The real training begins by getting hired as an apprentice or “wakiita” at a sushi restaurant. Here they assist the itamae for 10-12 hours a day.
The wakiita learns to expertly butcher whole fish. This entails filleting, slicing and portioning various species.
Perfectly seasoned rice is crucial for sushi. Apprentices spend months learning proper rice washing, cooking, seasoning and molding.
Certain sushi fish must age for days for optimal flavor and texture. The wakiita learns traditional aging techniques.
It takes years to master the 100+ specialized sushi knives. Apprentices start with vegetables before progressing to fish.
The wakiita practices rolling maki inside out, with the nori on the inside. This protects the seaweed from getting soggy.
Nigiri sushi is shaped by hand, requiring finesse. The rice must have the ideal temperature and moisture.
Top itamae source only the freshest seafood. Apprentices learn how to select quality fish.
At the sushi bar, the wakiita learns etiquette and polite speech when interacting with diners.
The origins and symbolism of Edomae sushi guide each ritual behind the sushi counter.
This covers just the basics. Some spend 10 years as apprentices before attaining itamae status. It’s a lifelong path of continuous improvement.
Women Sushi Chefs: Breaking Barriers
Traditionally, becoming an itamae was restricted to men. Sushi’s rigid hierarchy barred women from advancement.
But pioneering female chefs have broken barriers over decades of determination. Today, more women work toward earning itamae status and running their own sushi bars.
For example, Satsuki Nakao became Japan’s first female itamae in the 1950s. She eventually opened renowned restaurant Satsuki in Tokyo.
Californian sushi chef Daisuke Nakazawa featured prominently in the documentary “Jiro Dreams of Sushi.” In New York, her restaurant Sushi Nakazawa earned a Michelin star.
While discrimination persists, women continue entering the industry and rising to head sushi chef. Their skills and drive open doors for more female itamae.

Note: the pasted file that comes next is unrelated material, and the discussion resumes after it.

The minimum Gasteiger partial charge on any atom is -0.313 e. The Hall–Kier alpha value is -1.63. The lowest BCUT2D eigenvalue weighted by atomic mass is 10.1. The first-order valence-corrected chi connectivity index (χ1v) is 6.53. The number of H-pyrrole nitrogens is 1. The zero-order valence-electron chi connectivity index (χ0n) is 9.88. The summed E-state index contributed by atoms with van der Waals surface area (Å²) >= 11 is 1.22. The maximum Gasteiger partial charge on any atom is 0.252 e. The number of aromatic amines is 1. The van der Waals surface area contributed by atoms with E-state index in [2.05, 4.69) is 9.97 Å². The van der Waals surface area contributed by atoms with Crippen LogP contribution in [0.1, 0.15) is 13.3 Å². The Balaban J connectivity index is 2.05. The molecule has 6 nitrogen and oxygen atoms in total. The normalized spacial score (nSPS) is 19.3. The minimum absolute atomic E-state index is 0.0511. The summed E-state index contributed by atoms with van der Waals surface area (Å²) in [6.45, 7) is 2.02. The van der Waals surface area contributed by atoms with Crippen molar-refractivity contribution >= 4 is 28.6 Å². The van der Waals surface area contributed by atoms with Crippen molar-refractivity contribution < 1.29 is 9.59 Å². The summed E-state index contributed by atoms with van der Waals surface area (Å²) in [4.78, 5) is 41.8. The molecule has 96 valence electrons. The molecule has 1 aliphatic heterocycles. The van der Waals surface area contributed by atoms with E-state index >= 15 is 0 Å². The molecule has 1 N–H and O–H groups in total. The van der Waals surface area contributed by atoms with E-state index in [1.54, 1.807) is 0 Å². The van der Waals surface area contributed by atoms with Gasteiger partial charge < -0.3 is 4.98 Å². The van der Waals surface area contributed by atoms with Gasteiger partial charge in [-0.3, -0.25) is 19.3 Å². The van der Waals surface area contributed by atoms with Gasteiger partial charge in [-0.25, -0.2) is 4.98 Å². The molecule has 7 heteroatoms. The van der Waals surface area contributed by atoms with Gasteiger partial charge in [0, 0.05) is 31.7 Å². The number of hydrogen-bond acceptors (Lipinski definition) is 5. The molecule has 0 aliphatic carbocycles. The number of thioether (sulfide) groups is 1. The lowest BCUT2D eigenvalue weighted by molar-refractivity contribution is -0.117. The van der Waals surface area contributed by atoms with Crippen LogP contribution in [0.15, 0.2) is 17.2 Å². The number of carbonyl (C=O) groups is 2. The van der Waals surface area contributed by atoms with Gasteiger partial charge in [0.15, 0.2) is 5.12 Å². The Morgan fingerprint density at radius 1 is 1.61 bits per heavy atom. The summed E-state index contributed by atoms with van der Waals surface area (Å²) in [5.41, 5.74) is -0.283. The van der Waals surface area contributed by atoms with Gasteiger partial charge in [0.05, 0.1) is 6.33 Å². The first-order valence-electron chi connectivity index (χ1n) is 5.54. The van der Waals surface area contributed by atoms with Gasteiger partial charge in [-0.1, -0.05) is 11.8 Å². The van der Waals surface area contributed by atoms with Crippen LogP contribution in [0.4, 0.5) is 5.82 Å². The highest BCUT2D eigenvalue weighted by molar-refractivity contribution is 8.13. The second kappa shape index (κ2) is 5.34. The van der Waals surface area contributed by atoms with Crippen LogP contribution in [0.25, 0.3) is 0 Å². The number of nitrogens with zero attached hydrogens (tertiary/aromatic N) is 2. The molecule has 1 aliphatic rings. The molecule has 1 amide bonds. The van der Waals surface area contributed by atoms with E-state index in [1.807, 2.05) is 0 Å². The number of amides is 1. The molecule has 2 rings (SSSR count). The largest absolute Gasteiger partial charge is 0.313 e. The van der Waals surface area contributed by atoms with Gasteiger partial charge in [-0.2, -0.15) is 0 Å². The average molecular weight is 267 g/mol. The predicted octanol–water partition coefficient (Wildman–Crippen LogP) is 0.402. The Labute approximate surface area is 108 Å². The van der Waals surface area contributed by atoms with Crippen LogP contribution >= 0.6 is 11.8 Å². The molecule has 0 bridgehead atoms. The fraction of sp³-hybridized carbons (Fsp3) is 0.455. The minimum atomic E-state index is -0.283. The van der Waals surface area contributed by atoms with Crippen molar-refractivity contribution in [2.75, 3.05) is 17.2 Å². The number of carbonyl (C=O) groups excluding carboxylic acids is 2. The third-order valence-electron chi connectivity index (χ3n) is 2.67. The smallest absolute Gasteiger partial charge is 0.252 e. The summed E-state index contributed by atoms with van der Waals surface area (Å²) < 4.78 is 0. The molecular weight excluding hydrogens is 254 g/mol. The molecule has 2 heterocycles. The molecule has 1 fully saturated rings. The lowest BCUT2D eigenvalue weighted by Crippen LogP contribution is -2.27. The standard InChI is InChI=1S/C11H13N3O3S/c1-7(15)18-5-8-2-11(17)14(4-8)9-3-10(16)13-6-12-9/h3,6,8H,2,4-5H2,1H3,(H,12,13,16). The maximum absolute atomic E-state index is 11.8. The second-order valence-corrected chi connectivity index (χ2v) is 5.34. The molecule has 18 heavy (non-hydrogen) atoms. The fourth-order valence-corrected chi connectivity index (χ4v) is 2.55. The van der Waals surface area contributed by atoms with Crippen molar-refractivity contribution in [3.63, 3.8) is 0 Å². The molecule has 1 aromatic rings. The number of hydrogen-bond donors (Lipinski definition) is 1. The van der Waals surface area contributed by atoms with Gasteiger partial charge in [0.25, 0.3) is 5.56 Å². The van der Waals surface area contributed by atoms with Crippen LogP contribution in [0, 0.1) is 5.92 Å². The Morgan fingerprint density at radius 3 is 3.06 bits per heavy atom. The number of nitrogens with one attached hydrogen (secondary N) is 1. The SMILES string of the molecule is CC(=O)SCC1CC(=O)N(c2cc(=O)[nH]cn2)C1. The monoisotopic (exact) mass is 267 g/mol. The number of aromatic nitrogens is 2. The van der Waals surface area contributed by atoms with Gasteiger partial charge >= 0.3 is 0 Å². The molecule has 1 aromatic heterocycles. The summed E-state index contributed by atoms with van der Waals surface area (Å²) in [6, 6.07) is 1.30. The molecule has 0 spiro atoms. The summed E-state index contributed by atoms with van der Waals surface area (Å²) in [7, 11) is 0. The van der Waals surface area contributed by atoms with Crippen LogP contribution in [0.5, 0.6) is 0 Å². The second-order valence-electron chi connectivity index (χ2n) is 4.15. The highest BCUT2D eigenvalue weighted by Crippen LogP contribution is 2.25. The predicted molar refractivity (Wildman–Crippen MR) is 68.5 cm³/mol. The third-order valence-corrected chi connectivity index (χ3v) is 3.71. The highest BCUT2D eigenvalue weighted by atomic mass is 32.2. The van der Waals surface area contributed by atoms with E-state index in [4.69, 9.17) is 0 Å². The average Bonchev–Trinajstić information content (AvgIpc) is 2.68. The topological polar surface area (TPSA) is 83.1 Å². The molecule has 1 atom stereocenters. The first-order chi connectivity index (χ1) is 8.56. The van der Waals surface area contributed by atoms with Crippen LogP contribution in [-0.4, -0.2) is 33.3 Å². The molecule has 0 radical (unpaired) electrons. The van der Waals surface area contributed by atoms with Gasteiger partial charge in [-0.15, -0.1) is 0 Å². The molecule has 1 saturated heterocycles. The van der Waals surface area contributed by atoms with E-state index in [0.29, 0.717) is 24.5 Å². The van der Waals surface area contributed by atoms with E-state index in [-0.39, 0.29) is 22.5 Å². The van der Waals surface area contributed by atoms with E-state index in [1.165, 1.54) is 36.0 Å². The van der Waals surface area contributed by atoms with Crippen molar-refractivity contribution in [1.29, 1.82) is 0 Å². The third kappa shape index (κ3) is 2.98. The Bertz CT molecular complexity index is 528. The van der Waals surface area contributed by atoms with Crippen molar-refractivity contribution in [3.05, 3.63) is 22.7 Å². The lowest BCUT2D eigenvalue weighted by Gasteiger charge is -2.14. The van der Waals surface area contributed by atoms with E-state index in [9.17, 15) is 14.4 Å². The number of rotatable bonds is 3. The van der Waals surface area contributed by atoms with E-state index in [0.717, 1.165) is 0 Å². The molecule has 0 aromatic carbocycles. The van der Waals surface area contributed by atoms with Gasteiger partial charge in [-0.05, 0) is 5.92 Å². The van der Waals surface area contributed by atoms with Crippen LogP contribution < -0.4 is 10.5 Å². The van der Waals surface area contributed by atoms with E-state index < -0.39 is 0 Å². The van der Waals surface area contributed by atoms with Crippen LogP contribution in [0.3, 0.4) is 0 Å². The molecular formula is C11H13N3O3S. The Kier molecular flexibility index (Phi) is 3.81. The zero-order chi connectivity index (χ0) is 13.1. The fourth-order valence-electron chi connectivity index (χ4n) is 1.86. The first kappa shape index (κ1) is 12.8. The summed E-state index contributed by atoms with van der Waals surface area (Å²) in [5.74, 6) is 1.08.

Fusion Sushi Chefs: Evolution of Tradition
Sushi originated in Japan but has expanded far beyond. The cuisine keeps evolving as it spreads worldwide.
Today’s sushi chefs fuse traditional techniques with local ingredients and global flavors. For example, chefs may incorporate mangos, curry powder or spicy mayo into modern rolls.
Some traditionalists argue that radical departures from Edomae sushi dilute its purity. But fusion keeps sushi exciting and relevant across diverse cultures.
Daring sushi chefs could be the itamae of tomorrow. Their openness to experimentation moves sushi progressively into the future.
Celebrity Sushi Chefs: Superstars of the Sushi World
Certain celebrity sushi chefs have become famous ambassadors of their craft. While not all hold the rank of itamae, their sushi mastery has made them household names.
Jiro Ono – Subject of the documentary “Jiro Dreams of Sushi,” his minimalist Tokyo sushi bar Sukiyabashi Jiro earned 3 Michelin stars.
Masaharu Morimoto – Iron Chef and global restaurateur known for merging Japanese ingredients with western techniques.
Nobu Matsuhisa – Pioneer of “New-Style” sushi, his global Nobu restaurants popularized Japanese-Peruvian fusion.
Kazunori Nozawa – Patron saint of sushi’s globalization, his California chain Sugarfish is wildly popular for its “Trust Me” omakase menus.
Yoshihiro Narisawa – Avant garde itamae fusing Japanese tradition with molecular gastronomy at his Tokyo restaurant Narisawa.
Their unique styles and celebrity cachet showcase sushi as a dynamic, ever-evolving cuisine.
Respecting the Sushi Master
Sushi culture centers around respect for ingredients, traditions and the itamae. Diners at the sushi bar treat the chef with deference.
Here are some tips for respecting sushi chefs:
- Allow the itamae to guide you through the omakase meal.
- Avoid requesting extra sauces or mixing wasabi directly into soy sauce.
- Never point your chopsticks at the itamae, which is considered rude in Japan.
- Tip at least 15-20%, or more for exceptional service.
- Engage politely with itamae if they welcome conversation.
- Thank the itamae sincerely for their artistry and hospitality.
Showing courtesy acknowledges the decades of training behind the sushi bar. The itamae keeps time-honored traditions alive with each perfect piece crafted.
The Finely Honed Specialist
The titles itamae and wakiita represent mastery of an ancient craft. They set Japanese sushi chefs apart for their rigorous dedication and skill specialization.
Next time you visit a sushi bar, consider the journey it took to turn fresh fish and rice into edible jewelry. Tip your hat to the chef’s refined expertise that elevates each bite into a memorable experience.